Jonathan Lethem, Emo Comic Books, Realism, Meta-textual Quotes, History’s Actors, and Lazy Writing

There’s a good (and rather long) interview with Jonathan Lethem at the AVClub today. Mr. Lethem is one of our favorite authors here at Biblioklept, Inc. (you may recall our review of his brilliant Fortress of Solitude back in September of 2006 (a mere 1,111 days after the book was initially published)).

In the interview, Lethem references the Talking Heads a number of times, claims to be slowly writing “kind of an emo comic book” for Marvel Comics, goes in-depth on his style and approach to writing, and discusses his new book, You Don’t Love Me, which I have not read yet.

The interview begins with an interesting discussion about realism (specifically, literary realism) which reminded me of an essay I’d read a few days before in the February issue of The Believer by Chris Bachelder (yes, I’m aware that I lazily linked to a Believer article earlier this week).

In “Doctorow’s Brain,” Bachelder ponders on whether such a thing as literary realism can really exist, and if so, what types of books and literature represent that style. I found the essay fascinating–I love all things literary, and I could point plenty of books that could be called “magical realism,” but I would have a really difficult time defining “realism.”  So Bachelder’s inquiry provoked a lot of deep questions about the very nature of writing, communication, memory and history. One of the most fascinating (and scary) pieces of writing he discusses is a quote from one of George W. Bush’s senior advisers, published originally in an October 2004 New York Times Magazine article by Ron Suskind. From Bachelder’s article:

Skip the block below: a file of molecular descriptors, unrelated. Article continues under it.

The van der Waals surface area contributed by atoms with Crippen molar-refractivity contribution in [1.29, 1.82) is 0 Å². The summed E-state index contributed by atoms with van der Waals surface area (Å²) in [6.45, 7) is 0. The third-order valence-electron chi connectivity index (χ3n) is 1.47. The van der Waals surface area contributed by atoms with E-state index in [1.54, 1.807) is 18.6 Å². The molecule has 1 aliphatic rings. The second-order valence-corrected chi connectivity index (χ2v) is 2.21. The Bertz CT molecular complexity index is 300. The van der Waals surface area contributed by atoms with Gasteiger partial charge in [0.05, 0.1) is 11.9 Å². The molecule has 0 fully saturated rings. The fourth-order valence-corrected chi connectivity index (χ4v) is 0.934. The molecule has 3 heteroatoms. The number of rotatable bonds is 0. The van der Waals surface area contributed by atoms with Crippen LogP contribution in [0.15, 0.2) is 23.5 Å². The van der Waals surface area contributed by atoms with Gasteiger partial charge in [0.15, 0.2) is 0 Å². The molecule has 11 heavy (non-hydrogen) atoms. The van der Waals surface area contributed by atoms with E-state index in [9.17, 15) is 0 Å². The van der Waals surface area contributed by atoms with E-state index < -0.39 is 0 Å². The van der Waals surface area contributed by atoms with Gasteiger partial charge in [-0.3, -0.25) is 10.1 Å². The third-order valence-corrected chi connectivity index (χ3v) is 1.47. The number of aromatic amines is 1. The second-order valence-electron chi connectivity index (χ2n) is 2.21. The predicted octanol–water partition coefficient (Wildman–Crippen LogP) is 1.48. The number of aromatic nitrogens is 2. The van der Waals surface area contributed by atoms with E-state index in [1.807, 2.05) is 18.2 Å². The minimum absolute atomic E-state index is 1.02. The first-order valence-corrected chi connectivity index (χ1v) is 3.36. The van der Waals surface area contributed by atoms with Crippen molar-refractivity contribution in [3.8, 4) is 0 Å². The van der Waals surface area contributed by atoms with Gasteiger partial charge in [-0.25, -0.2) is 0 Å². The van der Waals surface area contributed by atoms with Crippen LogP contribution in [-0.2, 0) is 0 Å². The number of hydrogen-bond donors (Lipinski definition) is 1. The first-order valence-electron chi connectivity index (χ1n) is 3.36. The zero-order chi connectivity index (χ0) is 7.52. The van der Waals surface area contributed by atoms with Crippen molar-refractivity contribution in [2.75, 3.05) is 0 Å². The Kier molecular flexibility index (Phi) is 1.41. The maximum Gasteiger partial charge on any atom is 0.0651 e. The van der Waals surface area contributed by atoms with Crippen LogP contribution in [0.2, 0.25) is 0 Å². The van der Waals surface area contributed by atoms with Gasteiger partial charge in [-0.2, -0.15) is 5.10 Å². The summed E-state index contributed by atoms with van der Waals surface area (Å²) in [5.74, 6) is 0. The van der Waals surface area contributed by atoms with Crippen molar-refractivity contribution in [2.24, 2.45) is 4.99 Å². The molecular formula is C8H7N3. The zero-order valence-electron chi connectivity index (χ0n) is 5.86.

“[…] Ron Suskind’s “Without a Doubt” introduced the Bush administration’s derision of what it calls the “reality-based community”–those reporters who, according to a senior adviser to Bush, “believe that solutions emerge from judicious study of discernible reality.” As the adviser explains to Suskind:

“That’s not the way the world really works anymore. We’re an empire now, and when we act, we create our own reality. And while you’re studying that reality–judiciously, as you will–we’ll act again, creating other new realities, which you can study too, and that’s how things will sort out. We’re history’s actors…and you, all of you, will be left to just study what we do.””


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